UGANDA, Kampala | Real Muloodi News | The Institution of Surveyors of Uganda (ISU) has raised concerns about the increasing number of quack surveyors operating in the country, linking their existence to delayed law reforms.
Alozius Gonza, the president of the institution, emphasised that the current Surveyors Act of 1934 is outdated and fails to address critical issues affecting surveyors, particularly in the digital age.
This lack of updated legislation has created loopholes that allow fake surveyors to take advantage of unsuspecting individuals.
Gonza pointed out that the Surveyors Act of 1934 does not adequately address digital transformation gaps that have emerged in recent years.
With advancements in technology, surveyors can now utilise tools such as smartphones to obtain accurate coordinates and drones for aerial surveys.
However, these modern methods are not accounted for in the current law, leading to challenges in incorporating them into surveying practices.
The absence of a legal framework for quality control in survey data and the identification of qualified personnel has further exacerbated the problem.
The ISU is actively engaging with the government to advocate for the amendment of the outdated Survey Act of 1934.
Additionally, they are working on formulating the Valuation Bill, which will address issues related to property valuation and curb overpricing of real estate.
The institution aims to define the role of a valuer and regulate the valuation process to promote fairness and transparency in the property market.
While the institution is pushing for these law reforms, they acknowledge that progress has been slow. Surveyors in Uganda continue to grapple with challenges arising from outdated regulations.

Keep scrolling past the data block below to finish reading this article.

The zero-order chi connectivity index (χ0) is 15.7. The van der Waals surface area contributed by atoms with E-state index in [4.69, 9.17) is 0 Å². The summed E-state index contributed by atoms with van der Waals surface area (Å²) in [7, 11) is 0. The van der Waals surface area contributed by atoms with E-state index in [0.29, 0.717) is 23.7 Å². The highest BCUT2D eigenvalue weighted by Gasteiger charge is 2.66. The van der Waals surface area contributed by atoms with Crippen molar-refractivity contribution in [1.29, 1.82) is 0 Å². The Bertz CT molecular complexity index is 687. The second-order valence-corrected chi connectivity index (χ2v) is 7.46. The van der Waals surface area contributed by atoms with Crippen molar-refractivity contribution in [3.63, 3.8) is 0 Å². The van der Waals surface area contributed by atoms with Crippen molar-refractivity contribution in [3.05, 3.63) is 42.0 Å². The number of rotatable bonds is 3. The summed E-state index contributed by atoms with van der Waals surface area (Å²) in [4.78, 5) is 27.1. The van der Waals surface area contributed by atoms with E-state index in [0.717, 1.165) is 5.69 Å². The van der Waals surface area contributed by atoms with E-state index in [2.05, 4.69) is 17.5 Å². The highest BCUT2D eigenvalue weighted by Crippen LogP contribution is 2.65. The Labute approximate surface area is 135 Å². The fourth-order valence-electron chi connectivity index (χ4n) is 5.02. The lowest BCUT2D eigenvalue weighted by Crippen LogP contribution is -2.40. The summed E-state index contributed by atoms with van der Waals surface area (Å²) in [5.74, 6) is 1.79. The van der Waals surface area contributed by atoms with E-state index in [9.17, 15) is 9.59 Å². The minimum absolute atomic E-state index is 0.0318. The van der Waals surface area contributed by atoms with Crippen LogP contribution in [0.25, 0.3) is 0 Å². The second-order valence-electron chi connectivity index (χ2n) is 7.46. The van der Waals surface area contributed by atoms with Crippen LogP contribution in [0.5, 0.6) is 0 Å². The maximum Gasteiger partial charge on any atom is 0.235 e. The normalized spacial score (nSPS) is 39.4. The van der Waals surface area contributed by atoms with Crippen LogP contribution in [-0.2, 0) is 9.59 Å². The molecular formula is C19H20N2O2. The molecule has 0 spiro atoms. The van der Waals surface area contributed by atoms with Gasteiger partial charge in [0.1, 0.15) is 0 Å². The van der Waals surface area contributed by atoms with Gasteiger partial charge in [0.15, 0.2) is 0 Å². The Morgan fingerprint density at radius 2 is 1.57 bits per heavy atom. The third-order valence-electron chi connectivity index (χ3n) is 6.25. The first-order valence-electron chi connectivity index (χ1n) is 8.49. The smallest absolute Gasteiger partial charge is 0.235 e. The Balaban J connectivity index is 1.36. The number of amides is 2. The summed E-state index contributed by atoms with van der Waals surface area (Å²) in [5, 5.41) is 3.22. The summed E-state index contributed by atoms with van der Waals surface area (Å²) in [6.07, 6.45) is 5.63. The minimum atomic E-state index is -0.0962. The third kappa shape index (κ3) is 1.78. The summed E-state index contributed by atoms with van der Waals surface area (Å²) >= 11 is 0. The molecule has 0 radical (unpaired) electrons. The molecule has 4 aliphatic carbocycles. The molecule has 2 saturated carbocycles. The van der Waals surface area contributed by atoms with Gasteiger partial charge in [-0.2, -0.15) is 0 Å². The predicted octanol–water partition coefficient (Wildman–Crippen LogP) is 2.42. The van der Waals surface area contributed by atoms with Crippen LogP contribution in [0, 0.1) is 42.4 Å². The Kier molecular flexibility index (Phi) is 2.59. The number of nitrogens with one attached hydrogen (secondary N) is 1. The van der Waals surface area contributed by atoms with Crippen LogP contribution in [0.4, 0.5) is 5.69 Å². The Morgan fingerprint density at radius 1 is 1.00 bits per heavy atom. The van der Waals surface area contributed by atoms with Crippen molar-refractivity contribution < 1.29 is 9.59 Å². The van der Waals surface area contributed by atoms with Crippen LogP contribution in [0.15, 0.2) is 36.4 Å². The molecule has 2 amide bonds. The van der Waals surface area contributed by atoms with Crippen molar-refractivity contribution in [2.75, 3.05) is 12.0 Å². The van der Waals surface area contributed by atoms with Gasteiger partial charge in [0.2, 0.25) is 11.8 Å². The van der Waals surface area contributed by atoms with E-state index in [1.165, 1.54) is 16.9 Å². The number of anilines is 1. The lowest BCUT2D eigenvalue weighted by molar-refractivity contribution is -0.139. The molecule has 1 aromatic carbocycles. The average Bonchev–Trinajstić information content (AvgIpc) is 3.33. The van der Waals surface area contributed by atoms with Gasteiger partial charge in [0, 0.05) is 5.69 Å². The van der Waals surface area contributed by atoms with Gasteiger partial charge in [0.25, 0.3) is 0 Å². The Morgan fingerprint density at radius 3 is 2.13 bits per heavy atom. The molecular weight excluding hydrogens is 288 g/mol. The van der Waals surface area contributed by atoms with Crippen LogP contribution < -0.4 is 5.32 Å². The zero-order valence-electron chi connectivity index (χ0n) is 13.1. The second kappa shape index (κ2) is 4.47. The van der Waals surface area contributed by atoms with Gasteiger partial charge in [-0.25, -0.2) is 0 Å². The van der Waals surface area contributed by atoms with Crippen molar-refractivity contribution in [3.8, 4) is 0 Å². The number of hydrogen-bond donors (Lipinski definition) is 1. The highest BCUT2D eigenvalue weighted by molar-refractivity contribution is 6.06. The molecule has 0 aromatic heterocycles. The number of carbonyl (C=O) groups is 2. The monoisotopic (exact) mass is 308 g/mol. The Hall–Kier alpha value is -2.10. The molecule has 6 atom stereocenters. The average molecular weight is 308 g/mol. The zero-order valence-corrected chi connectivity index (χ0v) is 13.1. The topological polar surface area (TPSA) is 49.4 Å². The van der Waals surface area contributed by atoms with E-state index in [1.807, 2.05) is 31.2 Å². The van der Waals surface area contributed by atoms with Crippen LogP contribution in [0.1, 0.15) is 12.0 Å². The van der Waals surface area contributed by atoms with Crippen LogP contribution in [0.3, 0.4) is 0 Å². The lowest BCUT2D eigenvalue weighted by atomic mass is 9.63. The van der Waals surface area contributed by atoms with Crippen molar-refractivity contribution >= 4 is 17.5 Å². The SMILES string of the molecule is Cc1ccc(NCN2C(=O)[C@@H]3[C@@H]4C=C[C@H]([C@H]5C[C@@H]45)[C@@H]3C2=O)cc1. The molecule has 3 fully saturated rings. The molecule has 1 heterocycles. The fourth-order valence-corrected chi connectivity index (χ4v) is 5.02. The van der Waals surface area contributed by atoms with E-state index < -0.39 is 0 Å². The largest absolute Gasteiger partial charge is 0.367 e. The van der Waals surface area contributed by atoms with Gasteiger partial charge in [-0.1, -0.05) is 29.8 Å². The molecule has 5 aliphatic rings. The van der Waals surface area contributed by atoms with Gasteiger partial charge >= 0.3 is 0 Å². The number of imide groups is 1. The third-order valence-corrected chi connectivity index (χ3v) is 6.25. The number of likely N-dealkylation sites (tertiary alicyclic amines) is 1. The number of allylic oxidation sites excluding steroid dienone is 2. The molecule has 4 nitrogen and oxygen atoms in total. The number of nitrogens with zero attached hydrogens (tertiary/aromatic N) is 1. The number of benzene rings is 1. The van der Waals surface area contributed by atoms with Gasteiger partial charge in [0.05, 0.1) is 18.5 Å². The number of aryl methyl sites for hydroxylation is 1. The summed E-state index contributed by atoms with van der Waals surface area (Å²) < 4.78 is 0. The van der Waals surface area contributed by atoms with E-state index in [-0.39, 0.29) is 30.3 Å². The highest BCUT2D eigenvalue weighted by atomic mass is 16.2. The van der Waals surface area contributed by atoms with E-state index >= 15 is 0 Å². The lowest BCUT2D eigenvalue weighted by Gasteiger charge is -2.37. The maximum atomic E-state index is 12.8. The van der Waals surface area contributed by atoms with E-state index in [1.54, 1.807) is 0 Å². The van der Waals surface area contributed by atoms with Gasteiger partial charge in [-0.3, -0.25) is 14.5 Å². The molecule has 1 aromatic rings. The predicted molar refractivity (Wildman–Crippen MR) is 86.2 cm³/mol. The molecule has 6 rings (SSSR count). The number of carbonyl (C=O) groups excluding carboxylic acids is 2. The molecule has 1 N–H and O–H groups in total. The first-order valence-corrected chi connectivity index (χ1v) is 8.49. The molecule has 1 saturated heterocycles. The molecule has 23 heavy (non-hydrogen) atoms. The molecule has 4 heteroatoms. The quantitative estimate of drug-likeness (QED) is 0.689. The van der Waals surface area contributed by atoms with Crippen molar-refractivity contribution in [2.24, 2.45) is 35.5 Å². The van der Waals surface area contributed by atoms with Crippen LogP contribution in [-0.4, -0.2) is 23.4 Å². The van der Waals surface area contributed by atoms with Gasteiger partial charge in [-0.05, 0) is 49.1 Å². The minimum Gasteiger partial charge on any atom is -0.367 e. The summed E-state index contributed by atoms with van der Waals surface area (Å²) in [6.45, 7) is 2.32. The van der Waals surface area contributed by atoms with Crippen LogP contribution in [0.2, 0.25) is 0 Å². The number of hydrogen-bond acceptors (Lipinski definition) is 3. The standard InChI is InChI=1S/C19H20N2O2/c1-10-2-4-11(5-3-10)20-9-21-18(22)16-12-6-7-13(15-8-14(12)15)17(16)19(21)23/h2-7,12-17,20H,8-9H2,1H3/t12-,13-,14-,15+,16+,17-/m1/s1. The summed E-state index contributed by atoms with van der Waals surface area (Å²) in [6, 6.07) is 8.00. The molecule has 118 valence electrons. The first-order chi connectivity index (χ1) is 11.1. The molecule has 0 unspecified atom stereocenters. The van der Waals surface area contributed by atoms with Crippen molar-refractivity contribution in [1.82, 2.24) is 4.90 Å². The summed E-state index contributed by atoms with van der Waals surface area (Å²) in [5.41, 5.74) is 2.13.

Land wrangles persist, and the reputation of genuine surveyors is at stake due to the actions of quack surveyors.
However, stakeholders remain committed to working closely with the government to raise awareness about the dangers of relying on unqualified surveyors and to ensure that these challenges are addressed effectively.
Honouring the Legacy of Kaija Katuramu
At a memorial lecture held at Sheraton Hotel in Kampala on Sunday 30th June, 2023, the late Kaija Katuramu, the founder, and first president of the Institution of Surveyors of Uganda was remembered as an authentic, truthful, and professional surveyor.
The event provided an opportunity for reflection on the importance of integrity and professionalism in the surveying industry.
Government representatives also emphasised their commitment to supporting surveyors who uphold ethical standards and contribute to the country’s development.
As the Institution of Surveyors of Uganda continues its efforts to advocate for comprehensive law reforms, stakeholders and the government must work together to address the challenges facing the surveying profession.
By establishing updated and robust legal frameworks, promoting ethical conduct, and nurturing professional development, Uganda can elevate its surveying industry to new heights and build a foundation for a fair and transparent real estate sector.
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